But as you say, things are different now, so I would only be waterboarded, or incarcerated in Gtmo without trial or benefit of clergy.

    Ho hum.


  11. rebrites says:

    And the man behind the Toad persona, ever magnanamous and ecumenical, is married to an American. They seem to get along most of the time, so long as nobody flies any flags.
    Funny old world.


  12. Wall Eyed Mr Whippy says:

    Marc, m’dear

    You say that “the flag represents a reality which can justly be defended, however, even with blood”. I hear bands playing, chests swelling, and bombs falling. I think of the unholy My Lai, Abu Graid. Or the massacre in Katyn forest, or …well, you know, those naughty Soviets may be just like you.

    What is that “reality” – can you expand on that a little? And most importantly, whose “blood”?

    Is this “reality” tempered by your Catholicism? Or does that matter at all? I just ask.

    Is it perhaps a “reality” which other nations may use, or is it reserved just for you, a Christian nation so they say.?

    Put out more flags I cry.

    Teasingly, you haven’t yet told all.

    Let us pray….


  13. Wall Eyed Mr Whippy says:

    Thank you Rebrites.

    Down with flags, we say in harmony.


  14. Wall Eyed Mr Whippy says:

    A quick reread tells us that students will be trained in “theology of the body”, and co-ed dorms will be ruled out. Co-ed dorms are a transAtlantic concept, but I guess what it means.

    Does this mean no contact after ‘lights out’? Are student not allowed to co-educate? Maybe the architecture told us all, and I was right about the militaristic tone of this place, despite the interesting syllabus.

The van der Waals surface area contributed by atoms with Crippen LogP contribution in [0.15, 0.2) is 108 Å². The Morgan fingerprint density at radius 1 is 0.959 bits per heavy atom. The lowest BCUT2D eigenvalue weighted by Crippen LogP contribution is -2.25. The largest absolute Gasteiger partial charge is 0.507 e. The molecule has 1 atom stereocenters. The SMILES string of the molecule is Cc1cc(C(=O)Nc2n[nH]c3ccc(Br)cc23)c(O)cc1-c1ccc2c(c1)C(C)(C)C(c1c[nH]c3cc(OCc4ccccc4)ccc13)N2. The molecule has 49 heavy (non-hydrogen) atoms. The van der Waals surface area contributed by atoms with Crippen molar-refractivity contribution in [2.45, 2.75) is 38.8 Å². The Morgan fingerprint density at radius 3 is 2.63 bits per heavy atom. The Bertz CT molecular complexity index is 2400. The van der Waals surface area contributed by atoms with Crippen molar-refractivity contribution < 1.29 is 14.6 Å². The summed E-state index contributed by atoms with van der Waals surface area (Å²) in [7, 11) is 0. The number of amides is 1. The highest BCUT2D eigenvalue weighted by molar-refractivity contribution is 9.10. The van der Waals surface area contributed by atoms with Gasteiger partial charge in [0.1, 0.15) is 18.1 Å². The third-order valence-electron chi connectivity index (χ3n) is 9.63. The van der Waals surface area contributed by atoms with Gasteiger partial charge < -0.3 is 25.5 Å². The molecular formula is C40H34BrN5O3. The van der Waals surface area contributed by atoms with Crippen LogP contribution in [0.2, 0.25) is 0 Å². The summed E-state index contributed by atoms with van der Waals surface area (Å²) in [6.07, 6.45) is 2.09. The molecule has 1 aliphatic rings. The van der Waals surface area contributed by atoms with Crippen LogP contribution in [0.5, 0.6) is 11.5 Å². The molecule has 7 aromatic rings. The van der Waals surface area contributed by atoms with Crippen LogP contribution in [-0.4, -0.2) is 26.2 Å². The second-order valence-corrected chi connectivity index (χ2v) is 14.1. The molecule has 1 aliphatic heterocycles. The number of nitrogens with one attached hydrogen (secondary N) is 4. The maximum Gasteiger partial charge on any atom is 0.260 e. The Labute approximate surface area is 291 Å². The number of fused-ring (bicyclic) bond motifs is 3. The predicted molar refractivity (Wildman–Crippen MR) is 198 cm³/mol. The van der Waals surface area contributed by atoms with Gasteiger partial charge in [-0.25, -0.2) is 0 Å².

If so, it does not attract in the same way that my old college did.

    Can any of our liturgical litigators tell us more about ‘theology of the body’?


  15. manus says:

    Wally is beginning to sound like the “Nudge, Nudge” Monty Python sketch. Perhaps Wall Eyed is derived from “Woah, eh?” I think we should be told.


  16. toadspittle says:


    Toad thinks we should be told what kind of guns Marc has.

    “• Required courses for all students in a philosophy department centered on St. Thomas Aquinas.”

    That is, if Thomas says “It ain’t so”, it ain’t so.
    Or so we suppose.
    Very ‘liberal.’


  17. Wall Eyed Mr Whippy says:

    Nobody expects the Nudge Nudge sketch.


  18. toadspittle says:


    “Ethics in Business,” is probably the shortest course on the planet.

    “• The compilation of the Benedictine College Values, a framed copy of which hangs in every classroom and staff department along with a crucifix.”

    Unaccounably failed to mention a reproduction of Van Gogh’s “Sunflowers.”
    (For a bit o’ culture, innit?)


  19. Wall Eyed Mr Whippy says:

    Yes, T quite right, but the ‘Sunflowers’ print is of course in the foyer or lobby, beside the potted plants.

    I remember at school there was in a corridor a plaster statue of the Virgin Mary and, rotten little tykes that we were, we used to insert a cigarette end between her upraised fingers, suggesting a relaxed manner. This was our contribution to ‘art’.

    Yes Ethics is a short course to tick the box. They also include it at Harvard Business School but to date this only seems to have made things worse with the massive fraud/greed on Wall St, in London and other countries banks.

    Yes Italy next; Mr Bunga Bunga has done well. I don’t know why the Holy Father hasnt sent a bolt of lighning over Bunga’s way. Mind you, all this may pale into insignificance when compared with what’s brewing in the crazed Middle East, I am afraid to say. And we know that an economic crisis is handy when wars need to be launched. 1930s anyone?